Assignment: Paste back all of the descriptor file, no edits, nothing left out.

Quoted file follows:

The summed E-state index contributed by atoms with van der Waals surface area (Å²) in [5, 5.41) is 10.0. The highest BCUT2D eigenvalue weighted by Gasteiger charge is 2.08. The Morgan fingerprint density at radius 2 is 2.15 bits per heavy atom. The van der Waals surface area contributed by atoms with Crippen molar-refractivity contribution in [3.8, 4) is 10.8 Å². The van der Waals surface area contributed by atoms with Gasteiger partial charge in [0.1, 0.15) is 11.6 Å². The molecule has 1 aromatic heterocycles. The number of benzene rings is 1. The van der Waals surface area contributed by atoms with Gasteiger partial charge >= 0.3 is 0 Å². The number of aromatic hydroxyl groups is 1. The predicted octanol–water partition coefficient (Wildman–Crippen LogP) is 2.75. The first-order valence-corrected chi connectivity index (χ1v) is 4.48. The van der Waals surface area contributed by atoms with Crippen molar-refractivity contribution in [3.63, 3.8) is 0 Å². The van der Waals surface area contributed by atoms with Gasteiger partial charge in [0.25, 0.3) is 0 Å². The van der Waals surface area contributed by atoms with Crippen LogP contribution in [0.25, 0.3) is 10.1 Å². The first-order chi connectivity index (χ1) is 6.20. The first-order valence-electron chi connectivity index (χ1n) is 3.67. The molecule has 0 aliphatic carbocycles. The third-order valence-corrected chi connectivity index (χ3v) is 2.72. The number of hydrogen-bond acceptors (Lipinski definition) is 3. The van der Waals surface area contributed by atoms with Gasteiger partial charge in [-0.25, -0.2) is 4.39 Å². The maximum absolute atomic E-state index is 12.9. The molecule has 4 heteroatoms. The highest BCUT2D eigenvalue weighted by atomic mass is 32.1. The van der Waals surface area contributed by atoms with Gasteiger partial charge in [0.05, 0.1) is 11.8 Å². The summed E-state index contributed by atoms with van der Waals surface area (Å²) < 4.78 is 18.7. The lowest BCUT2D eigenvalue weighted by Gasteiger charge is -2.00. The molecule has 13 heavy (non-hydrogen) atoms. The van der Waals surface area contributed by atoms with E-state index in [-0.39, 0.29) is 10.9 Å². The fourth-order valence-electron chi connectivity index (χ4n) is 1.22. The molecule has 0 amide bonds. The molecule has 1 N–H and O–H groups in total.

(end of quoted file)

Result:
The summed E-state index contributed by atoms with van der Waals surface area (Å²) in [5, 5.41) is 10.0. The highest BCUT2D eigenvalue weighted by Gasteiger charge is 2.08. The Morgan fingerprint density at radius 2 is 2.15 bits per heavy atom. The van der Waals surface area contributed by atoms with Crippen molar-refractivity contribution in [3.8, 4) is 10.8 Å². The van der Waals surface area contributed by atoms with Gasteiger partial charge in [0.1, 0.15) is 11.6 Å². The molecule has 1 aromatic heterocycles. The number of benzene rings is 1. The van der Waals surface area contributed by atoms with Gasteiger partial charge >= 0.3 is 0 Å². The number of aromatic hydroxyl groups is 1. The predicted octanol–water partition coefficient (Wildman–Crippen LogP) is 2.75. The first-order valence-corrected chi connectivity index (χ1v) is 4.48. The van der Waals surface area contributed by atoms with Crippen molar-refractivity contribution in [3.63, 3.8) is 0 Å². The van der Waals surface area contributed by atoms with Gasteiger partial charge in [0.25, 0.3) is 0 Å². The van der Waals surface area contributed by atoms with Crippen LogP contribution in [0.25, 0.3) is 10.1 Å². The first-order chi connectivity index (χ1) is 6.20. The first-order valence-electron chi connectivity index (χ1n) is 3.67. The molecule has 0 aliphatic carbocycles. The third-order valence-corrected chi connectivity index (χ3v) is 2.72. The number of hydrogen-bond acceptors (Lipinski definition) is 3. The van der Waals surface area contributed by atoms with Gasteiger partial charge in [-0.25, -0.2) is 4.39 Å². The maximum absolute atomic E-state index is 12.9. The molecule has 4 heteroatoms. The highest BCUT2D eigenvalue weighted by atomic mass is 32.1. The van der Waals surface area contributed by atoms with Gasteiger partial charge in [0.05, 0.1) is 11.8 Å². The summed E-state index contributed by atoms with van der Waals surface area (Å²) < 4.78 is 18.7. The lowest BCUT2D eigenvalue weighted by Gasteiger charge is -2.00. The molecule has 13 heavy (non-hydrogen) atoms. The van der Waals surface area contributed by atoms with E-state index in [-0.39, 0.29) is 10.9 Å². The fourth-order valence-electron chi connectivity index (χ4n) is 1.22. The molecule has 0 amide bonds. The molecule has 1 N–H and O–H groups in total.